A Darkness Absolute (Rockton #2) by Kelley Armstrong
A Darkness Absolute is a compelling psychological crime thriller, set in the frozen wastes of the Yukon. In some ways, this story parallels the work of Jane Harper, with the very remoteness of the location creating a sort of “locked room” mystery where the range of suspects is limited by the near-inaccessibility of the surroundings. Jane Harper’s locales are often very hot and dry, while Kelley Armstrong’s are extremely cold. Both pose dangers to life and health, where wandering off into the wilderness can be toxic, and both contain threats from wildlife – in Armstrong’s case, from grizzly bears and cougars, among others. One author has recurring themes of heat and bright sunlight; the other continually refers to freezing cold, permafrost and gloomy, short and dark days.
But Armstrong’s stand-alone novel is much more complex than a “locked room” mystery. It has elements of science fiction and fantasy, including its setting in a town which does not exist – that is, it is concealed from society, has force fields to prevent airborne or drone surveillance and is cut off from telecommunications and any access to outside news. The occupants of this strange settlement, named Rockton, are all running and hiding from something, including serious criminal behaviour; being stalked by gangland assassins; shame, disgrace or guilt and other various reasons for wanting to drop out of sight. Some have paid large sums to a mysterious profit-making distant “council,” while others have been recruited to bring special skills including medical and law enforcement backgrounds. A few others are paid by the council to secretly spy and report on the behaviour of other residents.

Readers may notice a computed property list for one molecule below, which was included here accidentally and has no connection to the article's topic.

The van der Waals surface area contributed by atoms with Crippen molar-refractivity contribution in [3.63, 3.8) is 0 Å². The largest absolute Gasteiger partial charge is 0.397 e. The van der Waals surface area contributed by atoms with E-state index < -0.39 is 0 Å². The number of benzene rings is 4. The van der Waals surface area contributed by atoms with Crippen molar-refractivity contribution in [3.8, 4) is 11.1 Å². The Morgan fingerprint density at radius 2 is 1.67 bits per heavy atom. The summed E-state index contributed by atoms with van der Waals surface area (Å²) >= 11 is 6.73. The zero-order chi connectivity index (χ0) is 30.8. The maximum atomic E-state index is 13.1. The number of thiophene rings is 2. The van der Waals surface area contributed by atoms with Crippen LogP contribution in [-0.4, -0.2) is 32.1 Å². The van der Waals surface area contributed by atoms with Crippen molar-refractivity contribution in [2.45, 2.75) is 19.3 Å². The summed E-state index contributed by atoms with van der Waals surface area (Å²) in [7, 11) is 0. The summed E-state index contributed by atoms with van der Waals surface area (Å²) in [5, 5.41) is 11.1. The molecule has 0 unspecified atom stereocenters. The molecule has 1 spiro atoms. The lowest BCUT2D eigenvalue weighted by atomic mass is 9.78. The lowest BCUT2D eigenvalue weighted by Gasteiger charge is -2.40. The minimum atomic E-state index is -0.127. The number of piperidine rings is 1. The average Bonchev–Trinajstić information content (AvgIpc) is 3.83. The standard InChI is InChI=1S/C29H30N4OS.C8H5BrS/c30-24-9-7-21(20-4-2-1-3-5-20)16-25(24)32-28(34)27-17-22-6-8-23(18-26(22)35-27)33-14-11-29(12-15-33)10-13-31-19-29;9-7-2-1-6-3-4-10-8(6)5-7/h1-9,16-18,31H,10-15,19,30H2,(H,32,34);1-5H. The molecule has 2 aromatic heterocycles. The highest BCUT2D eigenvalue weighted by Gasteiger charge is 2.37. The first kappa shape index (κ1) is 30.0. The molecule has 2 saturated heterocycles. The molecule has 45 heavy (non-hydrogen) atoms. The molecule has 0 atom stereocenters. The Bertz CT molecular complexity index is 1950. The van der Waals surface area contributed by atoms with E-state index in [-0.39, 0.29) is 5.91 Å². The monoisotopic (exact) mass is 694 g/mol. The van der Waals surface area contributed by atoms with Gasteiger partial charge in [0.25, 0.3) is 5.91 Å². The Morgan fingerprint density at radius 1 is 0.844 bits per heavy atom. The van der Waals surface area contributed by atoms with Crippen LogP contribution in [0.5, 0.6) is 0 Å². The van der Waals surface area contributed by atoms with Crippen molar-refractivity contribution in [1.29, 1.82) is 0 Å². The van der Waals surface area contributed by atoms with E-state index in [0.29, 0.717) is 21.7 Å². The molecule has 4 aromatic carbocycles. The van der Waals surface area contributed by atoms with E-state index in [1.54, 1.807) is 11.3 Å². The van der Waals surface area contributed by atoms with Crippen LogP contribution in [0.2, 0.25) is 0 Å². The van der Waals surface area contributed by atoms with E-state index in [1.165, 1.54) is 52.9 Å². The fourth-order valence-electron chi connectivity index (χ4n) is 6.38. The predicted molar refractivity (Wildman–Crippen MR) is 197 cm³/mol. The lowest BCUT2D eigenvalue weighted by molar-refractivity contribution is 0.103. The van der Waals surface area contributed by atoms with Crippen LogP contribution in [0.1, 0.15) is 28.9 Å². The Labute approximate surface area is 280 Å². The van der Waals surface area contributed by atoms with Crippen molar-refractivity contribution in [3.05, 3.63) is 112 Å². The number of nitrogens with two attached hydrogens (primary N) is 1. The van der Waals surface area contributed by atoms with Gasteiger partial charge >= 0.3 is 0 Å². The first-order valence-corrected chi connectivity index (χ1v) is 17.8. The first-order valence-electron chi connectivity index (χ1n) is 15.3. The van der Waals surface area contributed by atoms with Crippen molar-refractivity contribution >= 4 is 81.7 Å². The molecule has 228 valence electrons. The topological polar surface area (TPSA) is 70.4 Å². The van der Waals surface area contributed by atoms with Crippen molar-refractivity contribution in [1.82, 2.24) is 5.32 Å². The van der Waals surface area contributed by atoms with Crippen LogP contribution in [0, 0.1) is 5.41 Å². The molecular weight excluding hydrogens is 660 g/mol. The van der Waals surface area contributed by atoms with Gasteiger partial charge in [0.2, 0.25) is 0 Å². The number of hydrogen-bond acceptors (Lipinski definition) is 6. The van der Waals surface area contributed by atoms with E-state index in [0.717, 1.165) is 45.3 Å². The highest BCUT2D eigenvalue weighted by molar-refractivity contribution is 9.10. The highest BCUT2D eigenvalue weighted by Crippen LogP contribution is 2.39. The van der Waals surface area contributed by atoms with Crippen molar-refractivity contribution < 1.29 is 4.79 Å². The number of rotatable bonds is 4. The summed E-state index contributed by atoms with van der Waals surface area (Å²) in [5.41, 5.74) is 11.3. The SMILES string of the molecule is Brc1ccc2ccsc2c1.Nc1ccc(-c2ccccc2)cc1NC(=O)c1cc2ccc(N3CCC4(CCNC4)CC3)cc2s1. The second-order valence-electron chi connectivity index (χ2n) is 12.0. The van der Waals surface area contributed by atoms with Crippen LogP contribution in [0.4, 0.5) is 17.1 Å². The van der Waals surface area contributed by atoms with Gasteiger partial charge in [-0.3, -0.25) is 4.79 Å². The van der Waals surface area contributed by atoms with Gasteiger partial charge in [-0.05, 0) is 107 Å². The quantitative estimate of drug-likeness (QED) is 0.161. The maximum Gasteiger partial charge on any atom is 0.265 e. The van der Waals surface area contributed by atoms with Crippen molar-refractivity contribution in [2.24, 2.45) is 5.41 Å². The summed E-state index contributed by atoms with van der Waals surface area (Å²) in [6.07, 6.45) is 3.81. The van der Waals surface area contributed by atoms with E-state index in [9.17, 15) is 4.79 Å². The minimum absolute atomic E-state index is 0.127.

There have been a series of murders and disappearances of young women, and the narrator Casey Duncan, a former big city detective with a chequered past, is assigned to investigate, assisted by the town’s volunteer sheriff and his deputy. Everyone in the settlement has some motive or opportunity but there are also possible outside perpetrators, including “settlers” who have moved away from Rockton to form tiny hunter-gatherer hamlets, but cannot risk returning to the wider community. Indeed, some who tried are rumoured to have disappeared without trace. Then there are the “hostiles” who have gone feral in the wild – although their actual existence is unproven.
Armstrong weaves a complicated web of relationships and psychologies, including many hints of violence and severe conflicts, but the reader has to piece these together as most are not fully articulated. The novel comes to a climax when the perpetrator is cornered and in the end a rough sort of justice is achieved.
Although it stretches credulity in a number of ways, I enjoyed this book, particularly its in-depth character development of a number of major players and the breathtaking descriptions of the Canadian wild.